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Folk to the fore as Canada’s Cara Luft plays concert in city

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The Groove Tube with Jimi McDonnell

Canadian songwriter Cara Luft plays upstairs in Róisín Dubh this Saturday, June 8. Cara is someone to reckon with as she has been awarded a Juno (Canada’s answer to the Grammys) and was a former member of folk trio, The Wailin’ Jennys.

She has just released her third solo album, Darlingford. With all this experience behind her, was making this album easier than her previous efforts?

“It was a different process because I chose to record it myself,” Cara says. “Whereas all my previous solo recordings, as well as the recordings with the band I’d been in before, we’d always had a producer involved.

“I was always still very hands on with the process, and I understood how to produce an album but I’d never undertaken it myself. So it was quite different that way, learning to trust my instincts and learning to express what I wanted from the other players that were taking part.”

The album was recorded in a church in Darlingford, a rural town in Canada. What made Cara choose that unusual location?

“I used a couple of churches, actually,” she says. “Part of the reason I did that was the album was written after a pretty severe break-up. I was really wearing my heart on my sleeve, and I felt it would really help to capture the energy of the songs if I was to record them in a really unique environment.

“Churches have often been sung in; they’ve had a lot of music played in them. So I could pick up a little bit of the vibe that was already within those walls and have it seep into the album a little bit.”

Darlingford sees Cara Luft deliver a stirring version of Bring  ’em all In,a relatively unknown Mike Scott song. How did the Canadian folk singer come across it?

“A friend of mine, a guy who produced one of my albums, was a big Waterboys fan,” Cara explains. “I had listened to The Waterboys quite a bit, but he gave me Mike’s solo album. I listened to that song, and I was just floored. I thought it was one of the best written songs I had ever heard in my life.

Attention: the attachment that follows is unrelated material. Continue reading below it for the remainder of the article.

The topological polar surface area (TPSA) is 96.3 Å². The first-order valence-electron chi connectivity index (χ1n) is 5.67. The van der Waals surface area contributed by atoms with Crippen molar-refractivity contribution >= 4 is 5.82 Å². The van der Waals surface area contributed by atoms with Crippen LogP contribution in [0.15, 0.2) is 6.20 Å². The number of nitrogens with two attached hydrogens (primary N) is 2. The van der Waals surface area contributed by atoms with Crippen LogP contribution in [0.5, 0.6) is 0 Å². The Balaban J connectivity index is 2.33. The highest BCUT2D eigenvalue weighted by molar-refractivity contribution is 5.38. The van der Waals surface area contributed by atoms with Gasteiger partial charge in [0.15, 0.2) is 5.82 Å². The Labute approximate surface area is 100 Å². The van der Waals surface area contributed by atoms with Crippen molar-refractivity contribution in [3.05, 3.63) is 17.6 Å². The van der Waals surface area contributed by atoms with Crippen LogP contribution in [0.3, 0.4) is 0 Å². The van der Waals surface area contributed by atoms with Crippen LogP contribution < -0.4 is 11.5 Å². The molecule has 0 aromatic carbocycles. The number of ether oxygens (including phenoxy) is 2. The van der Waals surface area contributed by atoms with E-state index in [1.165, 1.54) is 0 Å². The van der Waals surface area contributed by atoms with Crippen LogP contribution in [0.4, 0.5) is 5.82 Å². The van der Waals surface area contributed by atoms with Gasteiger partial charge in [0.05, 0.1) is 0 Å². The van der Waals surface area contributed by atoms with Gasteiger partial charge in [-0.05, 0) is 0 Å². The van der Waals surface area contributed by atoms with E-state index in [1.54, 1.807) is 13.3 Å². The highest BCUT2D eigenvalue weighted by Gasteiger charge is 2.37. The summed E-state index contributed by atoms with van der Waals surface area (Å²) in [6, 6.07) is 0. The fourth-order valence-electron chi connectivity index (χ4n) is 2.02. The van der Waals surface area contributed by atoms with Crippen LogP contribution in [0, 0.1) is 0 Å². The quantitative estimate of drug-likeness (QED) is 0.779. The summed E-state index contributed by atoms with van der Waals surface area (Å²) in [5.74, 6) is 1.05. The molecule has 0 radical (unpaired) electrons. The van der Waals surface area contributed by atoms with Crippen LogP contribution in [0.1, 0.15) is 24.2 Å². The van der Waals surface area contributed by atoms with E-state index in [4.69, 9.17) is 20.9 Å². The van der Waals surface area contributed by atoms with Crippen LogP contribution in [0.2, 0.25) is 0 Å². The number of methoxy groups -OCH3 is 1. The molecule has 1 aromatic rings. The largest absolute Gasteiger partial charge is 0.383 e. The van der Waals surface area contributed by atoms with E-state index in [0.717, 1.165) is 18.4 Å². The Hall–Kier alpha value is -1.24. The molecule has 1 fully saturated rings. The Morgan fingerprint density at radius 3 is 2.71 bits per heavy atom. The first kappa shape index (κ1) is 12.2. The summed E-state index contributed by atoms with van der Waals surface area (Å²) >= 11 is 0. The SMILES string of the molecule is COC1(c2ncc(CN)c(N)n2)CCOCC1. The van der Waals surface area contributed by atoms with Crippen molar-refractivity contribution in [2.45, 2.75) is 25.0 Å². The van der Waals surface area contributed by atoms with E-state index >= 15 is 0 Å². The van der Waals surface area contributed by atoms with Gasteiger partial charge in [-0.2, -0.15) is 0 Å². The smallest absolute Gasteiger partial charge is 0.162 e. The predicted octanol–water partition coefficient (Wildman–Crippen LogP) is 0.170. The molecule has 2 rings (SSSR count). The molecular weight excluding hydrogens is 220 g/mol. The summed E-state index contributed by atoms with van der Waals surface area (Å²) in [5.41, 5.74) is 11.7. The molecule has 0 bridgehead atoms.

“I thought ‘wouldn’t it be cool to it as a duet?’ and came up with my own rendition of Mike’s song, but not straying too far from Mike’s version. It’s such a great song, and audiences absolutely love it.”

Many of the songs were co-written with Lewis Melville, a songwriting friend of Cara’s. Having Lewis there helped to up her game, but it also meant she was a little more measured in how she wrote about her break-up.

“I did that purposely because I didn’t want to wallow in misery,” Cara says of having a collaborator. “Songwriters write from their experience, and I was going through a really difficult time. And I wanted to be able to write about it, but I didn’t want to do it in a way that nobody could relate to.

“Lewis could help me capture what I wanted to say in a song, but capture it in a way that it could be upbeat. It might have a sad subject matter, but it’s not going to be overly depressing to listen to.”

There was also a free flow of ideas, and opinions, between Cara and Lewis.

“I know him well, he’s an excellent songwriter, but he’s also the type of person that isn’t precious about his ideas. I wanted to write with somebody who wasn’t going to be ‘it’s my way or the high way’. If I had an idea and he disagreed, he could say so but neither one of us needed to feel hurt or upset.”

For more, read this week’s Connacht Tribune. 

CITY TRIBUNE

Sunday evening concert offers All the Pleasures

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Sunday evening’s concert will be performed by the Resurgam Choir and Irish Baroque Orchestra (pictured), under director Peter Whelan.

Music by George Frederic Handel and Henry Purcell as well as a world premiere by Irish composer Rhona Clarke will feature in Resounding Landscapes, a concert being presented by Music for Galway in association with Galway 2020 this Sunday, November 22. It will be live-streamed from the city’s St Nicholas’ Church, starting at 7pm.

It’s the second concert in the Abendmusik (Evening Music) series of vocal and choral performances, which forms part of Music for Galway’s programme for the European Capital of Culture project.

Sunday’s event will feature Welcome to all the Pleasures by the 17th century composer, Henry Purcell with text by Cristopher Fishburn; the world premiere of Rhona Clarke’s O Vis Aeternitatis – based on writings by the 12th century mystic, Hildegard of Bingen; and Handel’s Dixit Dominus.

The programme will be performed by the Resurgam Choir and Irish Baroque Orchestra (IBO), under director Peter Whelan, who is director of the IBO.